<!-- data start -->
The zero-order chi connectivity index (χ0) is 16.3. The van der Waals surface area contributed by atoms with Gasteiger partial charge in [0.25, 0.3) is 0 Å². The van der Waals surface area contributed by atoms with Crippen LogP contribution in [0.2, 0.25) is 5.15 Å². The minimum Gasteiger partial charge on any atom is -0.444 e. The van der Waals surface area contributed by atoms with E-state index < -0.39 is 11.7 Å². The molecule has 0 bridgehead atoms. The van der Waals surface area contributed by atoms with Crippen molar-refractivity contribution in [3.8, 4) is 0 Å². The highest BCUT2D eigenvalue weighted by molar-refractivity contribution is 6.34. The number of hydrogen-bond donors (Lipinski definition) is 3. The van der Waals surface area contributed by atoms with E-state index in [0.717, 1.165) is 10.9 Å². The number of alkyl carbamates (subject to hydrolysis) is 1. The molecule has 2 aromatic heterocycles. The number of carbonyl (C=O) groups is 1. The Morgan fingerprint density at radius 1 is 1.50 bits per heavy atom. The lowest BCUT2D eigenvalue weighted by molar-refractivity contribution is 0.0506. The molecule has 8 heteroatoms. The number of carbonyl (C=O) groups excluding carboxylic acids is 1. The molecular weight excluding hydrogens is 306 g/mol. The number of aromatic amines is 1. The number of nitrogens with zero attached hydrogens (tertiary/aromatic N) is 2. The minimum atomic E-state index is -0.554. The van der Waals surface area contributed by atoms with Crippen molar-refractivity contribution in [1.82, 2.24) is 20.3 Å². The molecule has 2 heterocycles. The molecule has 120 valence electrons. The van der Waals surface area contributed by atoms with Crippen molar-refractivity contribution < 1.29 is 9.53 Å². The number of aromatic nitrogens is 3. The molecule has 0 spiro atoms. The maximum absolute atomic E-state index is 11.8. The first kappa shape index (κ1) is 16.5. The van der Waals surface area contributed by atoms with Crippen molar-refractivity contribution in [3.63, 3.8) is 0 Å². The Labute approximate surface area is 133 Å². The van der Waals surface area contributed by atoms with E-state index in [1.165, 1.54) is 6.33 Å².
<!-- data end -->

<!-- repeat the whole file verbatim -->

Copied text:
The zero-order chi connectivity index (χ0) is 16.3. The van der Waals surface area contributed by atoms with Gasteiger partial charge in [0.25, 0.3) is 0 Å². The van der Waals surface area contributed by atoms with Crippen LogP contribution in [0.2, 0.25) is 5.15 Å². The minimum Gasteiger partial charge on any atom is -0.444 e. The van der Waals surface area contributed by atoms with E-state index < -0.39 is 11.7 Å². The molecule has 0 bridgehead atoms. The van der Waals surface area contributed by atoms with Crippen molar-refractivity contribution in [3.8, 4) is 0 Å². The highest BCUT2D eigenvalue weighted by molar-refractivity contribution is 6.34. The number of hydrogen-bond donors (Lipinski definition) is 3. The van der Waals surface area contributed by atoms with E-state index in [0.717, 1.165) is 10.9 Å². The number of alkyl carbamates (subject to hydrolysis) is 1. The molecule has 2 aromatic heterocycles. The number of carbonyl (C=O) groups is 1. The Morgan fingerprint density at radius 1 is 1.50 bits per heavy atom. The lowest BCUT2D eigenvalue weighted by molar-refractivity contribution is 0.0506. The molecule has 8 heteroatoms. The number of carbonyl (C=O) groups excluding carboxylic acids is 1. The molecular weight excluding hydrogens is 306 g/mol. The number of aromatic amines is 1. The number of nitrogens with zero attached hydrogens (tertiary/aromatic N) is 2. The minimum atomic E-state index is -0.554. The van der Waals surface area contributed by atoms with Crippen molar-refractivity contribution in [1.82, 2.24) is 20.3 Å². The molecule has 2 heterocycles. The molecule has 120 valence electrons. The van der Waals surface area contributed by atoms with Crippen molar-refractivity contribution < 1.29 is 9.53 Å². The number of aromatic nitrogens is 3. The molecule has 0 spiro atoms. The maximum absolute atomic E-state index is 11.8. The first kappa shape index (κ1) is 16.5. The van der Waals surface area contributed by atoms with Crippen molar-refractivity contribution in [3.63, 3.8) is 0 Å². The Labute approximate surface area is 133 Å². The van der Waals surface area contributed by atoms with E-state index in [1.165, 1.54) is 6.33 Å².